Are your Students Engaged; Don’t Be so Sure

When I first starting teaching I defined engagement as paying attention and often corrected students for not being engaged in my instruction.  It was my goal to make sure all students knew how to be engaged.  Unfortunately for my students I did not realize until later in my career that compliance does not equal engagement.  It was also about this time that I realized engagement was up to me and my lesson design, not the students.

In this article from Mind Shift, David Price shares his thoughts on Student Engagement.  

He shares 3 Myths of Student engagement.  

Myth #1: “I can see when my students are engaged.”

Don’t be so sure. Those who have switched off are often only the visible tip of the disengagement iceberg. The ones below the surface could be “invisibly disengaged” — complying but not engaging.

Students are learning to modify their behavior in class so that they appear to be engaged while, in reality, they’ve intellectually checked-out.

Myth #2 : “They must be engaged — look at their test scores!”

In a culture driven by test results, it’s understandable that teachers should assume that students must be engaged when their grades improve. But this culture has given rise to a relatively new phenomenon: the disengaged achiever.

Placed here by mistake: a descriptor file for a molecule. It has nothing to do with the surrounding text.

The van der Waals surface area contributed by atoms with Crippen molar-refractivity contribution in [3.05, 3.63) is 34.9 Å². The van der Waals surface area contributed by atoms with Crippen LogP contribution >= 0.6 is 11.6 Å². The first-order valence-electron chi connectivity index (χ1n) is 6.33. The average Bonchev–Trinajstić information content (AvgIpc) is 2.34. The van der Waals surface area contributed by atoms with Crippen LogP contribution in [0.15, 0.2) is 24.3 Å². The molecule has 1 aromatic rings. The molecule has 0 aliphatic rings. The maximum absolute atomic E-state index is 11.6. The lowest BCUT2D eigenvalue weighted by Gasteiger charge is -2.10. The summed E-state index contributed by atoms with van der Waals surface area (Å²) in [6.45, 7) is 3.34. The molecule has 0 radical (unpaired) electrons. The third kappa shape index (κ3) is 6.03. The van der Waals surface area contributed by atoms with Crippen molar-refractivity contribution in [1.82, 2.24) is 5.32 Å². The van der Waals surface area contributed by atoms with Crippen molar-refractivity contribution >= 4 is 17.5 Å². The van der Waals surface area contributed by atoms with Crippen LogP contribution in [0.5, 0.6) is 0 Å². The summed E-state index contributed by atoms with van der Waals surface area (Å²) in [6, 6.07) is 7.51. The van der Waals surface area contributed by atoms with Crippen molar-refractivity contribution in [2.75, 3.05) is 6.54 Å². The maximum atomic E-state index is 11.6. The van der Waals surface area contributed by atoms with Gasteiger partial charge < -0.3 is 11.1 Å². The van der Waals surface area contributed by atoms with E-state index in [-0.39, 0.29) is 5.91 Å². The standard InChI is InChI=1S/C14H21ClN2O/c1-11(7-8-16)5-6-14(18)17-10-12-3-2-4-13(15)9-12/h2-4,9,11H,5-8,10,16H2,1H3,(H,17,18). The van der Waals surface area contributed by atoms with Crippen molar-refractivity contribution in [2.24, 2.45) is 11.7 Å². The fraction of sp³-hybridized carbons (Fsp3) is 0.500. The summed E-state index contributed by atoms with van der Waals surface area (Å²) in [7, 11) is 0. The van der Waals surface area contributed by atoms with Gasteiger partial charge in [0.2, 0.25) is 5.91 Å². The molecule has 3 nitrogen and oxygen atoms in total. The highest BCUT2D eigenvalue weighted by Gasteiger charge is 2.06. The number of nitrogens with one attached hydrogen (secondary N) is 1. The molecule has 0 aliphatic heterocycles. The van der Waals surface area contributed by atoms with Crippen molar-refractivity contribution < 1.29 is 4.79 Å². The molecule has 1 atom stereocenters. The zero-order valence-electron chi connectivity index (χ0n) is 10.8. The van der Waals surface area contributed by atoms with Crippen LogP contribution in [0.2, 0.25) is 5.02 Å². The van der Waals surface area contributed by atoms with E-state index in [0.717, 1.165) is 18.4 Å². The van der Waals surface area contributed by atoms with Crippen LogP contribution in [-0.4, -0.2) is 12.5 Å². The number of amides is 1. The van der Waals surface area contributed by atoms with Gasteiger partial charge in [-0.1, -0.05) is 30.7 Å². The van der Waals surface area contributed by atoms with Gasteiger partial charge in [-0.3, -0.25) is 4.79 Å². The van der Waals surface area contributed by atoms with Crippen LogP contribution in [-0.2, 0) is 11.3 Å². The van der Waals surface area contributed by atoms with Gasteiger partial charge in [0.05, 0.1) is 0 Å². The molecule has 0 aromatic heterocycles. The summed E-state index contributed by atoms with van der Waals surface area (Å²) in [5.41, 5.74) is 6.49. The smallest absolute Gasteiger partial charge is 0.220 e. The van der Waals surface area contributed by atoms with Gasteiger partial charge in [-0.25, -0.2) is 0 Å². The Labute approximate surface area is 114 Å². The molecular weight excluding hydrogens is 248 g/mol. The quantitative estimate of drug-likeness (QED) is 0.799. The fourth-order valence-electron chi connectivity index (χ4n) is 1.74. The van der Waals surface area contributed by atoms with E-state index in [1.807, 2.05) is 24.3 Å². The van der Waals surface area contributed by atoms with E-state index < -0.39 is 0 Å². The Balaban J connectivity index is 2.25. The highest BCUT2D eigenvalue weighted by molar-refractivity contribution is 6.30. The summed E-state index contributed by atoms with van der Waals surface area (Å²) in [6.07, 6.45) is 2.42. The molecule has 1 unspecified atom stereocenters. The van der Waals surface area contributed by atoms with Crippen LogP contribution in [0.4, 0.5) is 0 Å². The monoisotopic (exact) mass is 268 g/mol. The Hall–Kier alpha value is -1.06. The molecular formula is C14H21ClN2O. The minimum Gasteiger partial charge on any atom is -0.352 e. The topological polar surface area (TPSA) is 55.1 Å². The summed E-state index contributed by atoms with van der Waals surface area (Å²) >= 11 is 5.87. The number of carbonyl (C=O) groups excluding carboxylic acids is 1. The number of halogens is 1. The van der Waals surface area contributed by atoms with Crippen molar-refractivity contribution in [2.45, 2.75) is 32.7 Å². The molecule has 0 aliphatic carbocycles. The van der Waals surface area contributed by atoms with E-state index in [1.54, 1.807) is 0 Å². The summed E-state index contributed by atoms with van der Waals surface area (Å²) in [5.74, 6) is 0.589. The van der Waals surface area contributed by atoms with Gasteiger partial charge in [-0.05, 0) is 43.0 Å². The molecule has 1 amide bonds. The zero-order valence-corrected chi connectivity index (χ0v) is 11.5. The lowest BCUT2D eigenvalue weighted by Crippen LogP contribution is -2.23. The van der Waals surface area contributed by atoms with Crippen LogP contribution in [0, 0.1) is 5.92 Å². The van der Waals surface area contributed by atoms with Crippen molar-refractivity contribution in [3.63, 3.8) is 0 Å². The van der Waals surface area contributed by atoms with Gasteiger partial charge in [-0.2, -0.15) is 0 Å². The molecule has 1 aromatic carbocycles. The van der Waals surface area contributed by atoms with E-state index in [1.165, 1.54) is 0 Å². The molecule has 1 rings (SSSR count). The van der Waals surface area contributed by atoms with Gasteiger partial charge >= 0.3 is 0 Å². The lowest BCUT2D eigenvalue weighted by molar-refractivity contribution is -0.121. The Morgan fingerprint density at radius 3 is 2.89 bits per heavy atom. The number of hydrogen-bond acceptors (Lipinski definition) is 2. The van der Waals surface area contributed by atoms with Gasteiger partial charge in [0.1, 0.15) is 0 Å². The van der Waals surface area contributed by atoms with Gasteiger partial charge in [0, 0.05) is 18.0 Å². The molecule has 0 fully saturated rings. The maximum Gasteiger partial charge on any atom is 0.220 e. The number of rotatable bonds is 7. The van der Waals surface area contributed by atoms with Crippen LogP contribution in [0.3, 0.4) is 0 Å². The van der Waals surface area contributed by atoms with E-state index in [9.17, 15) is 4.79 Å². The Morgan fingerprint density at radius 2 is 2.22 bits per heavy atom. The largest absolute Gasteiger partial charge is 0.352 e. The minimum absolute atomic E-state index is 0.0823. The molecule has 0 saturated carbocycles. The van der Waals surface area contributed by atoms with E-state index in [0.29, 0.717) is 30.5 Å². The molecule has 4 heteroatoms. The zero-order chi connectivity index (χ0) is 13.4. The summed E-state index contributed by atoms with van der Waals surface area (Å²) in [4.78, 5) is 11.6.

Myth #3 : “They must be engaged — they’re having fun.”

The wise-cracking, charismatic teacher might look great in the movies, but that doesn’t always lead to deep student engagement. Humor is important, of course, but students need intellectual stretch — shallow engagement isn’t enough.

The revered Indian philosopher and educator, Sri Aurobindo, knew a thing or two about engagement. His three principles for learning still serve as an important guide in designing engaging learning:

  • Nothing can be “taught” — engagement precedes learning, so students need to actively buy in to their learning, in order to bring discretionary activity to the process (that is, above and beyond the required outcomes)
  • The mind must be consulted in its own growth. Activities need to personally matter to students, tapping in to their values and passions.
  • Work from the near to the far. Make activities relevant to the world students inhabit, but build in intellectual stretch to take them beyond their cognitive “comfort zone.”

The full article can be found here.    This is an excellent read and truly makes you reflect on your practices of engaging students.

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